• “what do we (leaders) know now that we didn’t know before” and, most importantly
  • “Who will be responsible?  When will it happen?  How will we monitor it?  WHO will do WHAT by WHEN?”

Three Key Items

Throughout any feedback process (such as an employee engagement survey) it’s important to:

  1. Have a purpose that is aligned with organizational strategy
  2. Communicate and clarify
  3. Take action by following through and following up

You can check out the presentation slides here. As an HR professional you can guide and influence organizational leaders in meaningful ways that can lead to successful business outcomes, improvements and breakthroughs.

From Informing to Engaging: Communicating Effectively in Organizations

colour office chairs 3dThe Trickle-Down Method

Once upon a time the flow of information in organizations followed a fairly predictable course; executives announced a new program, initiative or product and dictated the content to an administrative staffer who passed it on to a corporate communication staffer who fine-tuned the announcement. The memo (remember paper memos?) was typed up and cascaded down via the organizational hierarchy. Then, depending upon the strategic importance, an all-employee meeting might be called after which individual managers followed up and answered questions within their teams and departments.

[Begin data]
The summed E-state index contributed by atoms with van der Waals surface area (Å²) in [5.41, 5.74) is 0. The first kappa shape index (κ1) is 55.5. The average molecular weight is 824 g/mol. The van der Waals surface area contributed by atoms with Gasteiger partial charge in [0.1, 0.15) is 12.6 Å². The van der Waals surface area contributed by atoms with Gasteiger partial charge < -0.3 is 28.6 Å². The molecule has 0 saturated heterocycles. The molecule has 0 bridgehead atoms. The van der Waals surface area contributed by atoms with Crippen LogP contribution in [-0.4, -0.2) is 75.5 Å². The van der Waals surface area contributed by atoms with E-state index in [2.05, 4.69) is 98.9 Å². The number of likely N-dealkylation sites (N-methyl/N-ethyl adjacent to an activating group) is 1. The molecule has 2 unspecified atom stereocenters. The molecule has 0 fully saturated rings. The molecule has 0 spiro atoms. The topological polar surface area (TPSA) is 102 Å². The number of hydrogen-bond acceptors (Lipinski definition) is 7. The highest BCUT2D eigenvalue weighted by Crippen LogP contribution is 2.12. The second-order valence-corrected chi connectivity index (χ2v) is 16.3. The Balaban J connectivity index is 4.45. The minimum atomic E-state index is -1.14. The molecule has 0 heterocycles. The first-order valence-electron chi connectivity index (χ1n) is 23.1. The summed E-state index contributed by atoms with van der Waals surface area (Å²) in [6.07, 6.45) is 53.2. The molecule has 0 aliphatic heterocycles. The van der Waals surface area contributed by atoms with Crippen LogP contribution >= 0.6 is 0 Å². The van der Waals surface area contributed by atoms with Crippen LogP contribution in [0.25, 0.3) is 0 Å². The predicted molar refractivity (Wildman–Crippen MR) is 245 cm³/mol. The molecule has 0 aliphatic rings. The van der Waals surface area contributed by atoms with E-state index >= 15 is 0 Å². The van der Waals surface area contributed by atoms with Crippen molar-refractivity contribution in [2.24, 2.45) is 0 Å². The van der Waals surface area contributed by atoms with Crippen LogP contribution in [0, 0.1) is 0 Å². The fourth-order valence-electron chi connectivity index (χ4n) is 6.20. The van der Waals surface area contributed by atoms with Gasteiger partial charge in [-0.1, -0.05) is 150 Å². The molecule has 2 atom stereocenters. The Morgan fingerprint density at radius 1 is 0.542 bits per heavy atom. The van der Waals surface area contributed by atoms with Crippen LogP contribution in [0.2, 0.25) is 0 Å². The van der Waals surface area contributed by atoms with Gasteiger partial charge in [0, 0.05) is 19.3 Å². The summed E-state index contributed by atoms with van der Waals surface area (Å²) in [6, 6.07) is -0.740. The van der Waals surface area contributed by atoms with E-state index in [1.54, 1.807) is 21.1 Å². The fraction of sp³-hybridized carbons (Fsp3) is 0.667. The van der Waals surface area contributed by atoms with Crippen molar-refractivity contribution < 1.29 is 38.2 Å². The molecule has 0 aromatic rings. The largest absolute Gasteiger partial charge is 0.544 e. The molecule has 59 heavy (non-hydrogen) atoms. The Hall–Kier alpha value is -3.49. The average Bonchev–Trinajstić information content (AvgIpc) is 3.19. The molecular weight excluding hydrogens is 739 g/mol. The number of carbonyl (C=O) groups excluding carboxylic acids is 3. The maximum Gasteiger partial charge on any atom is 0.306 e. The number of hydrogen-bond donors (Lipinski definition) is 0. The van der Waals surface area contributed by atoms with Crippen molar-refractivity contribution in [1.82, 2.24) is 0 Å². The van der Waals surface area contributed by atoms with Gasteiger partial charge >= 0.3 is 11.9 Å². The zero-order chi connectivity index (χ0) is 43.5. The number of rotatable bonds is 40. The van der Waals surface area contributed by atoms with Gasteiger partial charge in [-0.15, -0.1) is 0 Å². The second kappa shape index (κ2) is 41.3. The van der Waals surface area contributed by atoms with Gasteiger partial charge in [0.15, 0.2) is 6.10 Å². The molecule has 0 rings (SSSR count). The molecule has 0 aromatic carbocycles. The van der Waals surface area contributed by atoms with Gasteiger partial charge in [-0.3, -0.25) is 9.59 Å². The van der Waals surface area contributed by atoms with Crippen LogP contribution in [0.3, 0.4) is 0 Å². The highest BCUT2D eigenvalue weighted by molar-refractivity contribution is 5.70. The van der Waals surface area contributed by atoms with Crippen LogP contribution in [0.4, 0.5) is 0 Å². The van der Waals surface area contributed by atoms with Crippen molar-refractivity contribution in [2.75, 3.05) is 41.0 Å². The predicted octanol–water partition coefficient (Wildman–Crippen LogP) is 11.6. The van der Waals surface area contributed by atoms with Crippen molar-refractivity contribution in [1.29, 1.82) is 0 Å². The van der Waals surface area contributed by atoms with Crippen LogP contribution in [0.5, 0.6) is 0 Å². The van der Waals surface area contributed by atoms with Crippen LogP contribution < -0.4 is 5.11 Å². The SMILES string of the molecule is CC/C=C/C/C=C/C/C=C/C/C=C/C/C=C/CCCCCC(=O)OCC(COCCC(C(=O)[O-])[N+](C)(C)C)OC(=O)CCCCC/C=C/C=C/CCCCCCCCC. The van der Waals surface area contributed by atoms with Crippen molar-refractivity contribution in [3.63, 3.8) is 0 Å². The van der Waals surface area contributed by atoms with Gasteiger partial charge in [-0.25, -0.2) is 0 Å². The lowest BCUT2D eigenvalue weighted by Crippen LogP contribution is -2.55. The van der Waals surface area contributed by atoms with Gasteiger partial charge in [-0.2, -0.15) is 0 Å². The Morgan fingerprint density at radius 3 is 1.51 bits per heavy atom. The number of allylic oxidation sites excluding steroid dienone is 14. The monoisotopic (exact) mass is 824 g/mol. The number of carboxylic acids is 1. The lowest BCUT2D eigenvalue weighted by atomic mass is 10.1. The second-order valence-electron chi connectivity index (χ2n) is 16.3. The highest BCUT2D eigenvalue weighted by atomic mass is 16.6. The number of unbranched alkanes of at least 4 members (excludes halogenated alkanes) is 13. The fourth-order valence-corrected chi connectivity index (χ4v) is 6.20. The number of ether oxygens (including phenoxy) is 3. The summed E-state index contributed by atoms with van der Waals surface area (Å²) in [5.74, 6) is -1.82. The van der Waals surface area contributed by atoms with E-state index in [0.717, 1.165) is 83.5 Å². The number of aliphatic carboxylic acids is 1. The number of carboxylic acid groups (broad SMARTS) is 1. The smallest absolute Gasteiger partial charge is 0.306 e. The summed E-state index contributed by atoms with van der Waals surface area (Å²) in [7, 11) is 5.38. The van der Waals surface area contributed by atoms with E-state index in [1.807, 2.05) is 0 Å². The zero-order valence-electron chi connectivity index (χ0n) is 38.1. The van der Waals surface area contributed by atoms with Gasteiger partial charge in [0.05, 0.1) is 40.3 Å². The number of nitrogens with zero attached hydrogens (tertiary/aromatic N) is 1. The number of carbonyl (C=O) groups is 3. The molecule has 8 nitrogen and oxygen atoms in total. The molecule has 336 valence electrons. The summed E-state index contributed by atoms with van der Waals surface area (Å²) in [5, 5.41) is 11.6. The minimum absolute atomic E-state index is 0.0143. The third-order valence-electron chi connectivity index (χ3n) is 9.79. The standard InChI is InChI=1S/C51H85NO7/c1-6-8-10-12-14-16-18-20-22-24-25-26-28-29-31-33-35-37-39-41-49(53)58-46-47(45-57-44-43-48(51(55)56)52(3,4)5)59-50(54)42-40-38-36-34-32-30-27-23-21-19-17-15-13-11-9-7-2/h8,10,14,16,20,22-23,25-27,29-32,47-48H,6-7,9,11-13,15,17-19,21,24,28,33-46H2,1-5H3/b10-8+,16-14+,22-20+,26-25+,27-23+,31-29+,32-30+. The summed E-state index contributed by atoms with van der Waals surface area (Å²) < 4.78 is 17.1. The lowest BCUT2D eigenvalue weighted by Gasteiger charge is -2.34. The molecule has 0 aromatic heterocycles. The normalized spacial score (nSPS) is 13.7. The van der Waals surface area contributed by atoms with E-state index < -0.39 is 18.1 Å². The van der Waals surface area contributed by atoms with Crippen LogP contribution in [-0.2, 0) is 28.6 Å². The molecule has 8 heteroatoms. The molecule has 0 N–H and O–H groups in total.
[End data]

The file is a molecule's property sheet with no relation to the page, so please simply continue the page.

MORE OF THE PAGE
After digesting the news, most employees simply went back to their jobs and decided that they would worry about the new initiative when it affected the work they needed to complete. “That’s a sales program,” an employee in the Accounting Department would think. “It has nothing to do with me.”